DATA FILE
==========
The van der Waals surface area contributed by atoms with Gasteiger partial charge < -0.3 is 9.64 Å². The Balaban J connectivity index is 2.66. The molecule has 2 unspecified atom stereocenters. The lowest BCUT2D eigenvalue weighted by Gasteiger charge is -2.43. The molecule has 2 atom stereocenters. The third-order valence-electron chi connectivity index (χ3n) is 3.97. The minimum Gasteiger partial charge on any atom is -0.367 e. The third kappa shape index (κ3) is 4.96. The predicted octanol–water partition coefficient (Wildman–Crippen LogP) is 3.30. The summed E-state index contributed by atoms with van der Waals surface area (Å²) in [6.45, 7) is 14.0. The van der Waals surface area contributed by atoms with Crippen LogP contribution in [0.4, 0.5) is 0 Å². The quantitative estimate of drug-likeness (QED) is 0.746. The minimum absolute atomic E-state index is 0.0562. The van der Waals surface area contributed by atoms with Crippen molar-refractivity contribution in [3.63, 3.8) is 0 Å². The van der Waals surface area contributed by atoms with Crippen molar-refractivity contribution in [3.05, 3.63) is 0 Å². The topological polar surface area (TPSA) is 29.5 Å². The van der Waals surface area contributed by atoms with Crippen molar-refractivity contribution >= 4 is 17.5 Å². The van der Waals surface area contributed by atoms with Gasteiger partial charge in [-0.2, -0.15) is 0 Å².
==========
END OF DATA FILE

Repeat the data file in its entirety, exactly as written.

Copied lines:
The van der Waals surface area contributed by atoms with Gasteiger partial charge < -0.3 is 9.64 Å². The Balaban J connectivity index is 2.66. The molecule has 2 unspecified atom stereocenters. The lowest BCUT2D eigenvalue weighted by Gasteiger charge is -2.43. The molecule has 2 atom stereocenters. The third-order valence-electron chi connectivity index (χ3n) is 3.97. The minimum Gasteiger partial charge on any atom is -0.367 e. The third kappa shape index (κ3) is 4.96. The predicted octanol–water partition coefficient (Wildman–Crippen LogP) is 3.30. The summed E-state index contributed by atoms with van der Waals surface area (Å²) in [6.45, 7) is 14.0. The van der Waals surface area contributed by atoms with Crippen LogP contribution in [0.4, 0.5) is 0 Å². The quantitative estimate of drug-likeness (QED) is 0.746. The minimum absolute atomic E-state index is 0.0562. The van der Waals surface area contributed by atoms with Crippen molar-refractivity contribution in [3.63, 3.8) is 0 Å². The van der Waals surface area contributed by atoms with Crippen molar-refractivity contribution in [3.05, 3.63) is 0 Å². The topological polar surface area (TPSA) is 29.5 Å². The van der Waals surface area contributed by atoms with Crippen molar-refractivity contribution >= 4 is 17.5 Å². The van der Waals surface area contributed by atoms with Gasteiger partial charge in [-0.2, -0.15) is 0 Å².